Jay Reding.com

Union: Would Jesus Shop At Wal-Mart?

An anti-Wal-Mart union group is asking if Jesus would shop at Wal-Mart.

Of course he wouldn’t!

Jesus lived in first-century Judea. They didn’t have Wal-Marts back then.

It’s a stupid question. For one, Jesus wasn’t above dining with sinners (Mark 2-13-17) and tax collectors (Luke 19:1-10), which suggests that he wouldn’t have any qualms about going into a Wal-Mart. Secondly, arguing that shopping at Wal-Mart is somehow a grave sin is simply stupid. One can make a political argument that Wal-Mart should pay more, but the fact remains that dragging the name of Jesus into the discussion adds nothing other than provocation.

For all the talk about how bad the religious right is, there’s no shortage of moralizing coming from the left these days, and it’s no less subtle than the brayings of a Falwell or Robertson.

To answer the question: what would Jesus do? He’d take the money that was spent buying ad time and give to the poor. The money spent on a 43-state ad campaign could have bought plenty of toys for needy children, provided warm meals to thousands of homeless people, or built dozens of shelters for battered women. It could have saved thousands of lives in Africa or Latin America, where children frequently die of dehydration that could have been prevented with a 67 cent packet of oral rehydration salts. It could have gone to a scholarship fund that would ensure that the children of the Wal-Mart employees that are apparently so abused could afford a college education.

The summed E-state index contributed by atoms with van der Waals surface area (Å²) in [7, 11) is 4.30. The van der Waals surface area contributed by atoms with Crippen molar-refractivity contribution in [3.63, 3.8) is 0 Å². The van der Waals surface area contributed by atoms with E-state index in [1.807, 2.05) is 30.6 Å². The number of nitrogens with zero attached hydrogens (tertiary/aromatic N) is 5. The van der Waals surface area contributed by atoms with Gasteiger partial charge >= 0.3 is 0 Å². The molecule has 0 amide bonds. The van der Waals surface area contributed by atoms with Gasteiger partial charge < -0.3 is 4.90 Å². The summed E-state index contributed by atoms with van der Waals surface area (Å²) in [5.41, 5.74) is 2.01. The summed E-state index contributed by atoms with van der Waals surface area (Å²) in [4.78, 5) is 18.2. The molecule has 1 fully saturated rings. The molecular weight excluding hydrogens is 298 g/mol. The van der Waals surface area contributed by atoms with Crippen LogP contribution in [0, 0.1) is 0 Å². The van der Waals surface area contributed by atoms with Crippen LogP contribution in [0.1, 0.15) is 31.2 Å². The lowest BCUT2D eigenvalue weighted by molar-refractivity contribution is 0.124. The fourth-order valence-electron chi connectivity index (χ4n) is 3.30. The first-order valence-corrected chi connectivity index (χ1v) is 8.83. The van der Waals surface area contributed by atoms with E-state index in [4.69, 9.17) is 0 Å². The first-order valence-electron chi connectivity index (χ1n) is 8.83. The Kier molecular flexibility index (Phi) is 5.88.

As someone quite wise once said, “let he without sin cast the first stone.”

4 responses to “Union: Would Jesus Shop At Wal-Mart?”

  1. Seth says:

    Underpaying people and treating them like crap is a moral issue.

    Spending resources stopping this injustice will allow many families to deal with their own problems before they exist–should we give more scholarships to people or should we make sure families have the resources they need to pay for college? Your option helps a few scholarship winners, mine helps every Wal-Mart employee with a child who wants to attend college.

    You don’t have to be 100% pure and innocent to point out moral wrongs.

  2. Alec says:

    As someone quite wise once said, “let he without sin cast the first stone.”

    Seems like a convenient justification for maintaining the status quo…

    Alec

  3. Erica says:

    As someone quite wise once said, “let he without sin cast the first stone.”

    Of course, what Jay conviniently forgets is that, immediately afterwards, that man said “Now, go forth and sin no more.

  4. zzx375 says:

    As someone quite wise once said, “let he without sin cast the first stone.”

    As Paul Harvey says “And now the rest of the story…”

    From the Gospel of John, Chapter 8, beginning at verse 3:

    Scribes and Pharisees (leaders of the day) brought a woman taken in the act of adultery (ever ask, Hey where was the guy she was with?)to Jesus saying that the law of Moses prescribed stoning the woman and asked Jesus’ opinion on the matter (in order to be able to accuse him of going against the law) to which he gave the answer listed above. As each one was convicted by his own conscience, they left and it was only Jesus and the woman. “Woman, where are they, did no one condemn you?” to which she replies no one. “Then neither do I condemn you. Go and sin no more”.

    There’s alot going on here: 1) discrimination and possible entrapment 2) politically motivated intrigue 3) justice and mercy

    A woman couldn’t commit adultery by herself and the man was conveiently left out of the picture. The woman’s capture was either accidental or a setup (I vote setup). The political intrigue was an attempt to catch Jesus making a statement against the law which would be grounds for hauling him in front of the Sanhedrin. Justice comes when each of those leaders is convicted by their consciences for what they are attempting, which is why each one leaves the scene. Mercy comes when the woman, who was rightly due death under the Law of Moses, was set free with the admonition not sin again.
    What a Christmas gift! You deserve to die but get set free.